Accounts - The books and records are used to produce the accounts. If the records are well kept it will be easier to put together the accounts. Accounts must be prepared for HMRC and if a company is formed there are strict legal requirements as to their layout. The accounts and company tax return must be submitted electronically to HMRC in a specific format (iXBRL). Presently Companies House do not require annual accounts to be submitted electronically in iXBRL format, however there is software available to cater for electronic filing if preferred.

     

    Taxation - when starting in business, taxation aspects must be considered.

    • Taxation on profits - the type and rate of taxation will depend on the form of business structure. However, the taxable profit will normally differ from the profit shown in the accounts due to certain expenses which are not allowed for tax purposes and the timing of some tax allowances. Payment of corporation tax must be made online.
    • National insurance (NI) - the rates of NI contributions are generally lower for a sole trader or partnership than for a director of a company but the entitlements can also differ. In a company, it may be possible to avoid NI by paying dividends rather than salary.
    • Value added tax (VAT) - Correctly accounting for VAT is an essential part of any business and neglect may result in a significant loss.  When starting a business you should consider the need to register for VAT. If the value of your taxable sales or services exceeds the registration limit you will be obliged to register.

     

    Employing others - for the business to get off the ground or to enable expansion, it may be necessary to employ staff.  It is the employer’s responsibility to advise HMRC of the wages due to employees and to deduct income tax and national insurance and to account for student loan deductions under PAYE. The deductions must then be paid over to HMRC. Payroll records should be carefully maintained.  Under Real Time Information an employer must advise HMRC of wages and deductions ‘on or before’ the time they are paid over to the employee. You will also need to be familiar with employment law.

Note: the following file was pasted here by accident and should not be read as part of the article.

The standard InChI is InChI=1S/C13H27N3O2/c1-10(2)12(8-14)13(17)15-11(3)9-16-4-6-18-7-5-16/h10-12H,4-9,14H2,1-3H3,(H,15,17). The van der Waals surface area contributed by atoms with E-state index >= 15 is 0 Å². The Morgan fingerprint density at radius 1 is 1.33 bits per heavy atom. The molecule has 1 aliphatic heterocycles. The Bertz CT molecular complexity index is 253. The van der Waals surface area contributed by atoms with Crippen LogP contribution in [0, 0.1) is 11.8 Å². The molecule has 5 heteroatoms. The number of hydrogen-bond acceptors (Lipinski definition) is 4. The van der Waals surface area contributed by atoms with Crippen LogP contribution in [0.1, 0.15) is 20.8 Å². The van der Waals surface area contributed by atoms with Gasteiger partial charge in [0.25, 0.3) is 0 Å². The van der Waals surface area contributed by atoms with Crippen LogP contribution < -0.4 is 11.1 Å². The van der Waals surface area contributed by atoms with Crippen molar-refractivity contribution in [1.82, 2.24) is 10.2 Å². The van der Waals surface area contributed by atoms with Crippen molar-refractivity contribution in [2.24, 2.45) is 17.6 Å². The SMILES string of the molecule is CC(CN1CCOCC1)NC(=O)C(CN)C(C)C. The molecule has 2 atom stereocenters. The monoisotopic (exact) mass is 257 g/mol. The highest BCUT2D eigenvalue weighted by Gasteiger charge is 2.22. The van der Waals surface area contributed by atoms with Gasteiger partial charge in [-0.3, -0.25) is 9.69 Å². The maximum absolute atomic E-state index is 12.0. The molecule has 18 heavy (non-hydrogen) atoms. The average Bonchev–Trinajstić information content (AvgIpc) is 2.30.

Premises - there are many pitfalls to be avoided in choosing a property. Consideration should be given to the following:

    •  suitability for the purpose
    • compliance with legal regulations
    • local by-laws
    • physical restrictions such as access

     

    Insurance - Each business has slightly different needs, and it’s important to make sure that the risks you face are covered. A good business insurance policy will cover your business in case anything goes wrong and can foot the bill for things like compensation payments and legal costs.

     

    • Employers’ liability insurance - The only type of business insurance that’s legally required is employers’ liability insurance. If your business employs anyone then you need at least £5m of cover, and you could be fined a maximum of £2,500 for every day that you don’t have insurance. The legislation makes a few exceptions, for example if you only employ immediate family members. It’s designed to cover any compensation claims made by your employees for injury or damage that’s caused by their work. For instance if a waiter in your restaurant trips on a loose floorboard and breaks his leg, or if an office worker suffers from repetitive strain injury (RSI) caused by computer work.